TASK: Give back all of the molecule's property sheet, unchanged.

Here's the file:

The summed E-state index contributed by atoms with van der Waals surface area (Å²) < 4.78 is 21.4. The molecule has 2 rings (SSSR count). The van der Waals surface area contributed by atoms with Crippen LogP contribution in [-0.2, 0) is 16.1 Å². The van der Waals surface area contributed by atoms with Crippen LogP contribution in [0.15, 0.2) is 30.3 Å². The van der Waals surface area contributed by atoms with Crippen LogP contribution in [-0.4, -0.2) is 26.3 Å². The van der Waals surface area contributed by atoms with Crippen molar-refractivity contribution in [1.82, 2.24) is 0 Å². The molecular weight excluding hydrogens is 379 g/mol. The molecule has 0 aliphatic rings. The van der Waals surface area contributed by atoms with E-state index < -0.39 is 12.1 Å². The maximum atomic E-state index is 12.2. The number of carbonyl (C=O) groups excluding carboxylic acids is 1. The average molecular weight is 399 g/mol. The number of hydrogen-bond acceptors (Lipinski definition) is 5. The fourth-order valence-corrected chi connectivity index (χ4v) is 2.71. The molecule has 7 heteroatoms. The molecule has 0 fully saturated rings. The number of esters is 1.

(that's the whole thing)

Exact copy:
The summed E-state index contributed by atoms with van der Waals surface area (Å²) < 4.78 is 21.4. The molecule has 2 rings (SSSR count). The van der Waals surface area contributed by atoms with Crippen LogP contribution in [-0.2, 0) is 16.1 Å². The van der Waals surface area contributed by atoms with Crippen LogP contribution in [0.15, 0.2) is 30.3 Å². The van der Waals surface area contributed by atoms with Crippen LogP contribution in [-0.4, -0.2) is 26.3 Å². The van der Waals surface area contributed by atoms with Crippen molar-refractivity contribution in [1.82, 2.24) is 0 Å². The molecular weight excluding hydrogens is 379 g/mol. The molecule has 0 aliphatic rings. The van der Waals surface area contributed by atoms with E-state index < -0.39 is 12.1 Å². The maximum atomic E-state index is 12.2. The number of carbonyl (C=O) groups excluding carboxylic acids is 1. The average molecular weight is 399 g/mol. The number of hydrogen-bond acceptors (Lipinski definition) is 5. The fourth-order valence-corrected chi connectivity index (χ4v) is 2.71. The molecule has 7 heteroatoms. The molecule has 0 fully saturated rings. The number of esters is 1.